The answer may not be what you think, first
It was a Friday evening. There were COVID-related restrictions (masks indoors). The restaurant had taken its last orders about an hour ago. We were winding up for the night — homeward bound. One of us was working the next day; another had a trek to go to. The others had to do errands for kids.
It is interesting how the grain of a Friday night changes as one counts more full moons.
In the car, on the way out of the city, a friend asked, “What is a good day for you”?
“It would be a bit of travel, photography and some writing”, I responded, instinctively. “And for you?”
“Well, it depends on whether it is a lazy day or not. If it is a lazy day….”, she started talking about what would be a good day for her.
She seemed to have thought it through before. If not, she definitely was very structured, for over two minutes, while thinking on her feet.
The next day, while on a walk, I asked myself the question again — what is a good day for me?
And slowly, the depth of that question unfolded in front of me
She was right.
“Good” comes in various hues — but in essence, one would bookmark a day based on how one felt at the end of the day, long after the details are forgotten.
One would remember the laughter, but not so much the joke or what was ordered at the meal.
One would remember the warmth of a hug, not so much the temperature outside.
One would remember the friends at an event, not so much in what order they came and left.
One would remember the exhausted exhilaration on the top of the mountain, but not so much the stress of the hours before.
When I combed through the “good days” in my memory, these attributes stood out.
Magic and wonder
I realize that on days I looked after myself a bit more, doing activities that I really love, I have a good day.
It does not matter if I woke up at 4:30 am and drove an hour to get ahead of the sunrise. The magic of the morning sky unravelling ahead of me fills me up like no breakfast can.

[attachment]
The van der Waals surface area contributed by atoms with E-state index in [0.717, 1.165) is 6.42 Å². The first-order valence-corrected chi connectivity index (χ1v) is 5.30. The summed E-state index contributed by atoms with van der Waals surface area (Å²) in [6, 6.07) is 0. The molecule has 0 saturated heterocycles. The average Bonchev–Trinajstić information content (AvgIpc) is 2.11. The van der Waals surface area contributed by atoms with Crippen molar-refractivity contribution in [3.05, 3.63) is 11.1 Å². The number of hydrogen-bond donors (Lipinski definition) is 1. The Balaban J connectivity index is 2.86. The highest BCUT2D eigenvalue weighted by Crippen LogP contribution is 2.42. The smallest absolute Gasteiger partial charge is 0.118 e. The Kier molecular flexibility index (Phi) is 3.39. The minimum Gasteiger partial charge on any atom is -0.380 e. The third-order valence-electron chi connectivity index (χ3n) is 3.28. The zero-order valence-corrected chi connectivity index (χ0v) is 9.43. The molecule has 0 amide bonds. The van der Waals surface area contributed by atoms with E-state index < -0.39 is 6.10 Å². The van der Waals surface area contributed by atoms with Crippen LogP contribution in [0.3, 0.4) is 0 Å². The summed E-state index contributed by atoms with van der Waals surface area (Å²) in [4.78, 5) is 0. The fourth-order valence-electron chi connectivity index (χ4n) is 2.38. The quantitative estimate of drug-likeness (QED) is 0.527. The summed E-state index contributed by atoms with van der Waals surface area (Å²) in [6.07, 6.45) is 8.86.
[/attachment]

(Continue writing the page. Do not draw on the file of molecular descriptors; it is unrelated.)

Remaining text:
There is the high I get on just diving deep into myself — getting lost somewhere in the universe in a quest to find myself.
Getting cozy, cuddly, or intimate with people who you consider your own
As I look back after a day, if I have given myself a spark of beauty or wonder, it is a “good day”.
Then there are days when you make yourselves and others a bit better.
I remember Santa Day at my daughter’s daycare a few years ago. I vaguely remember I prioritized that event over another work commitment — the details of which my brain has chosen to not even store.
I remember that day when the team delivered a new software into the market, empowering thousands of global enterprises. One of these days when you feel, I have truly moved the needle.
I remember meals with people I like — the decor, the table, the design, the conversation, though not always the food.
Good days are when laughter, teamwork, and collective consciousness adds a bit of energy into The Ether.
There are beautiful scars that are developed in the process of growth. On days when I etch a bit more into a scar, I know I have had a good day.
The blister below the right little toe after your longest trek ever. A badge you would want to nurse, with pride.
The day you practised that difficult song, till you got it right, without missing a note.
The months you persisted with that employee who has huge potential but had a difficult past, till he bloomed.
That is it then.
On days when I have:
- imbibed a bit of magic
- added a bit of laughter into The Ether; or
- have grown a scar, tissue, muscle, or neuron as a process of growth,
I know I have had a Good Day!